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The fox is at the top of it’s food chain and has never naturally been hunted. It’s survival depends upon the availability of food in it’s territory.
If too many fox cubs are born then there will be too much competition for food, some mouths will not be fed and therefore mean then population is controlled by nature and is self regulating.
Remove a fox from a territory and another one will quickly take it’s place, eager for the newly available food.
Foxes use scent for their main communication. The big bushy tail (brush) helps to spread this around! Some hunts people have claimed that the fox does not seem worried by the fact that he is being chased. This is because the fox is generally a solitary animal and unlike a herd animal, has no one to call out to and raise the alarm. He is still communicating with scent which only helps to make it easier for the hounds to follow him.
The largest of all vulpine foxes, the red fox is the most successful, and is certainly the most recognizable. A small, dog like animal, it’s adult mass can vary between 3-10 kg. European foxes and those living in higher latitudes tend towards the larger sizes, while those in North America and southern latitudes are generally smaller. The males average ten to fifteen percent heavier than the females, although the considerable size differences between individuals in this species makes it difficult to use this as a guideline to determining sex.
Body length typically varies between 82 and 110cm, of which a prominent bushy tail accounts for about a third. It is useful as a counterbalance while running and jumping, provides insulation and warmth in cold weather, and is used to communicate with other foxes. A white tail tip, or “tag” is a useful field mark for distinguishing a red fox from other canids. Other characteristic features include it’s narrow, elongated muzzle, erect triangular ears, and luxurious coat of fur.
The red fox’s lightweight body allows for swift, agile movement.
The red fox is built much more lightly, being half as massive as other canids of equal size. Several of it’s bones are narrower than those of other dogs, and the limb bones are built much more lightly. Body mass is further reduced by a stomach that is proportionately half as large as other canines’. This reduction of weight allows a fox to run extremely quickly (trotting speed is between 6-13 km/h and speeds up to 72 km/h have been cited), and with great agility. Foxes are also very good swimmers and their disproportionately long hind legs give them a tremendous leaping ability of up to 2m vertically.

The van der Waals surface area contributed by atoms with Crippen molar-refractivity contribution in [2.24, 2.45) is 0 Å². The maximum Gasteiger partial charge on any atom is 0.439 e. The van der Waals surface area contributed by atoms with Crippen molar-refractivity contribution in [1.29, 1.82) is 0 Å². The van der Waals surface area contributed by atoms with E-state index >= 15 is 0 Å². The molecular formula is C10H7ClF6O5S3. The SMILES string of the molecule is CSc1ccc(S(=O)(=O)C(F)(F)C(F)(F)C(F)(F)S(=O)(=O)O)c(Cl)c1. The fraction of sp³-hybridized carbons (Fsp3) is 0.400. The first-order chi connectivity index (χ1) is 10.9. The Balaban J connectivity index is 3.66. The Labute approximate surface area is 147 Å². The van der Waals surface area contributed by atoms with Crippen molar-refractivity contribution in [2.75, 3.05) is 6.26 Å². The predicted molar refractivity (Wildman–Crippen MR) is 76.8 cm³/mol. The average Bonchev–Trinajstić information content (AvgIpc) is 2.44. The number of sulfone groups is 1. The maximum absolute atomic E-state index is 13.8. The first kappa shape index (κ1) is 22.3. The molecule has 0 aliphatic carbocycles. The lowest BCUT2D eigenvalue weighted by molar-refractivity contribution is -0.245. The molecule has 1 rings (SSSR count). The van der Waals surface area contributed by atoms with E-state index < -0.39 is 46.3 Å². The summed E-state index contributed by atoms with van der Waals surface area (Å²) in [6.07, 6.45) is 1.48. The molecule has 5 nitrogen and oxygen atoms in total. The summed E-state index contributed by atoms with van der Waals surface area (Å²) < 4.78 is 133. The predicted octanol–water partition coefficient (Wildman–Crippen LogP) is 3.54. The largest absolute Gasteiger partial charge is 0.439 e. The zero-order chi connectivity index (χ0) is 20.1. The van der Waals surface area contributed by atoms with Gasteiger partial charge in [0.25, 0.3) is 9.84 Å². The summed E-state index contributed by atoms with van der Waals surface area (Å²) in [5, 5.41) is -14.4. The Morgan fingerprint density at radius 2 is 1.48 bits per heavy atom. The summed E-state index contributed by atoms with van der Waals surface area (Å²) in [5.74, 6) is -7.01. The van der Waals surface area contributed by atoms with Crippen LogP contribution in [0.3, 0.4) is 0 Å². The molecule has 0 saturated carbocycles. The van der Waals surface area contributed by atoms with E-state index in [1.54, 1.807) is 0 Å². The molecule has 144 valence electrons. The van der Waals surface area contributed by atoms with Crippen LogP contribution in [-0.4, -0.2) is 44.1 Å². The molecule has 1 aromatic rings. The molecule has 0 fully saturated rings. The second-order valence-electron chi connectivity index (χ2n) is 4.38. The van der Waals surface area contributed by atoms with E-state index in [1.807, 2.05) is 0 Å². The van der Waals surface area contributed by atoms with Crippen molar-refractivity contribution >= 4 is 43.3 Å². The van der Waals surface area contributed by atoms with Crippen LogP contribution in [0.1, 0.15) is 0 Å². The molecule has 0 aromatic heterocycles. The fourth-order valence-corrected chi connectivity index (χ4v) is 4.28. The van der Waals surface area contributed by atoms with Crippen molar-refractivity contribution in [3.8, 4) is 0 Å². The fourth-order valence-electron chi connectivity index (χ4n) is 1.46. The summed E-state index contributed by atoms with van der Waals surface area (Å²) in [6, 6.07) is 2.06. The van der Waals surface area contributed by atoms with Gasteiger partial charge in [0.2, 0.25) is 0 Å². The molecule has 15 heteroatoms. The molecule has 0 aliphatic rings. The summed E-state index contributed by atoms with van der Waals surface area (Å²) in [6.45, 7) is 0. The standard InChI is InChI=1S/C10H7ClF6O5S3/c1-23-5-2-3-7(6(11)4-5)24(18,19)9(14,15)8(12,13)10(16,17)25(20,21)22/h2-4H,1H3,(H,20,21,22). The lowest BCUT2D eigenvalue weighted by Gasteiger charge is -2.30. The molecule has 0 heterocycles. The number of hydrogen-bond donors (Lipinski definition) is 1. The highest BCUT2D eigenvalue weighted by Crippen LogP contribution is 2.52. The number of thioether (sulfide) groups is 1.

The fox pays a penalty for it’s smaller stomach in that it must eat more frequently. When eating, it employs 42 teeth within it’s elongated muzzle. These include prominent canines which hold prey, incisors for cutting and shearing meat, and molars for grinding up bones and vegetable matter.
Another sensory feature useful in poor light is the fox’s whiskers, or vibrissae. Longer than those of dogs, these cat like whiskers extend from both the snout and the wrists. Tactile information from these vibrissae supplement vision in dim light.
Foxes can be found on every continent in the world, except Antarctica. They’re one of the most adaptive and widespread animals, as well as one of the most misunderstood.
The Red Fox is the most common of the species. For other species, diet and habitat may be different
Around December, foxes who are already not paired up will begin to join together as the breeding season begins. Foxes over 10 months old can breed, and sometimes a male will pair up with up to four females, making up a new family unit. But most often there is one male and one female. Once they are paired, the foxes will hunt and stay together. The peak of the breeding season is in late January, and the season lasts until March or so.
During the breeding season, the female is in oestrus for up to 4 days, often mating several times during that period. She will be pregnant for 52 days, and only have 1 litter per year. They will normally have 2-6 cubs.